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1 figure, 2 tables omitted
Cigarette smoking during pregnancy adversely affects the health of both
mother and child. The risk for adverse maternal conditions (e.g., premature
rupture of membranes, abruptio placentae, and placenta previa) and poor pregnancy
outcomes (e.g., neonatal mortality and stillbirth, preterm delivery, and sudden
infant death syndrome) is increased by maternal smoking.1-3 Infants
born to mothers who smoke weigh less than other infants, and low birthweight
(<2,500 grams) is a key predictor for infant mortality.1,2,4 Infertility
and conception delay also might be elevated by smoking.1 National
health objectives for 2010 target an increase in cessation to 30% among pregnant
smokers during the first trimester (objective 27-6) and abstinence from cigarettes
by 99% of women giving birth (objective 16-17).5 To
assess progress toward these goals, CDC analyzed state-specific trends in
maternal smoking during 1990-2002 by using data collected on birth certificates.
This report summarizes the results of those analyses, which indicated that
whereas participating areas observed a significant decline in maternal smoking
during the surveillance period, 10 states reported recent increases in smoking
by pregnant teens. Although the widespread public health message to abstain
from smoking during pregnancy has helped decrease maternal smoking, to reduce
prevalence further, implementation of additional interventions are required.
Data for the analyses were collected on birth certificates and reported
by 49 reporting states, the District of Columbia (DC), and New York City (NYC)
to CDC’s National Vital Statistics System, operated by the National
Center for Health Statistics. Data on maternal smoking in California were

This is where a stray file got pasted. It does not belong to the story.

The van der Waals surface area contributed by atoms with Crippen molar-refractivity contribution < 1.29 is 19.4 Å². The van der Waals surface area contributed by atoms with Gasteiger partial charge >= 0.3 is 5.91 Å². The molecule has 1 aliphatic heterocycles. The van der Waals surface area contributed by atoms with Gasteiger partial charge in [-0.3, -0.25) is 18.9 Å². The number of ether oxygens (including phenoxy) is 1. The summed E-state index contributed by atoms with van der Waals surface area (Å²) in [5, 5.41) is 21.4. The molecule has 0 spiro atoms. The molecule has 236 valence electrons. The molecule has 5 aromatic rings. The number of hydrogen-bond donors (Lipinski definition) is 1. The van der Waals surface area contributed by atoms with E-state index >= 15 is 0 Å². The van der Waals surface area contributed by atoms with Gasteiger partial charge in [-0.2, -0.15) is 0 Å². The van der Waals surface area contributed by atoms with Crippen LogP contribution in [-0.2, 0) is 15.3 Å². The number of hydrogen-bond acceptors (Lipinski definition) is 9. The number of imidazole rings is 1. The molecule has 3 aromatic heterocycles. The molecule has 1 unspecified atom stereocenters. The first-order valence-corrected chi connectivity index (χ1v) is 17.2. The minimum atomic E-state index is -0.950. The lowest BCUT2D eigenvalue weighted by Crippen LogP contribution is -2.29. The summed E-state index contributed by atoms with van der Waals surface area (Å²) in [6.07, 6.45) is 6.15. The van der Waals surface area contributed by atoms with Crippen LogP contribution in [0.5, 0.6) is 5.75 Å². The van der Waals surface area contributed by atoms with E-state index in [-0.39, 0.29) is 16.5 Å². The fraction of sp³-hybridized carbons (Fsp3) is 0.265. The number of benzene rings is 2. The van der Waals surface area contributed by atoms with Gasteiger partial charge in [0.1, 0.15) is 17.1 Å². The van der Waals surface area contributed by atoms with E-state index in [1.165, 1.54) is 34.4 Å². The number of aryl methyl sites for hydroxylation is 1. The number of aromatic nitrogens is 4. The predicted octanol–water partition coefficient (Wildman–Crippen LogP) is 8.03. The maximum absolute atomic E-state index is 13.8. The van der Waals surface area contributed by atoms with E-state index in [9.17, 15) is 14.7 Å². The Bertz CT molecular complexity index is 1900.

not included because the state’s birth certificate does not collect
this information in the standard format. Not all states had data available
for the entire observation period (1990-2002). To obtain statistically reliable
prevalences for smoking during pregnancy among teen mothers by state, 2 years
of data were averaged and compared for three periods (i.e., 1990-1991, 1995-1996,
and 2001-2002). All differences are statistically significant (p<0.05)
unless otherwise noted.
In 2002, smoking during pregnancy was reported by 11.4% of all women
giving birth in the United States, a decrease of 38% from 1990, when 18.4%
reported smoking3. From 1990 to 2002, all 44
states (and DC) with comparable data for the entire observation period reported
significant declines in maternal smoking. However, the declines were variable,
ranging from 5.8% in West Virginia (from 27.8% in 1990 to 26.2% in 2002) to
68.0% in Massachusetts (from 25.3% in 1990 to 8.1% in 2002).
Since 1990, maternal smoking for females aged 15-19 years has fluctuated.
Every year from 1996 through 2001, these mothers had the highest percentage
of smoking during pregnancy than any other age group.3,6 However,
in 2002, the percentage of maternal smokers aged 15-19 years (16.7%) was the same as that for women aged 20-24 years, with
the highest percentage observed among women aged 18-19 years (18.2%).
Of 45 states (and DC) where maternal smoking percentages were calculated
for teen mothers during both 1990-1991 and 1995-1996, a total of 34 states
had significant declines. Of the 45 reporting states, DC, and NYC, where maternal
smoking percentages could be calculated for teen mothers for both 1995-1996
and 2001-2002, a total of 16 states and NYC had significant declines, but
15 states had significant increases for teen maternal smoking. Of these 15
states, 10 had a complete trend reversal from a significant decrease from
1990-1991 to 1995-1996 to a significant increase from 1995-1996 to 2001-2002.
Thirteen states had consistent and significant declines among pregnant
women aged 15-19 years, both from 1990-1991 to 1995-1996 and from 1995-1996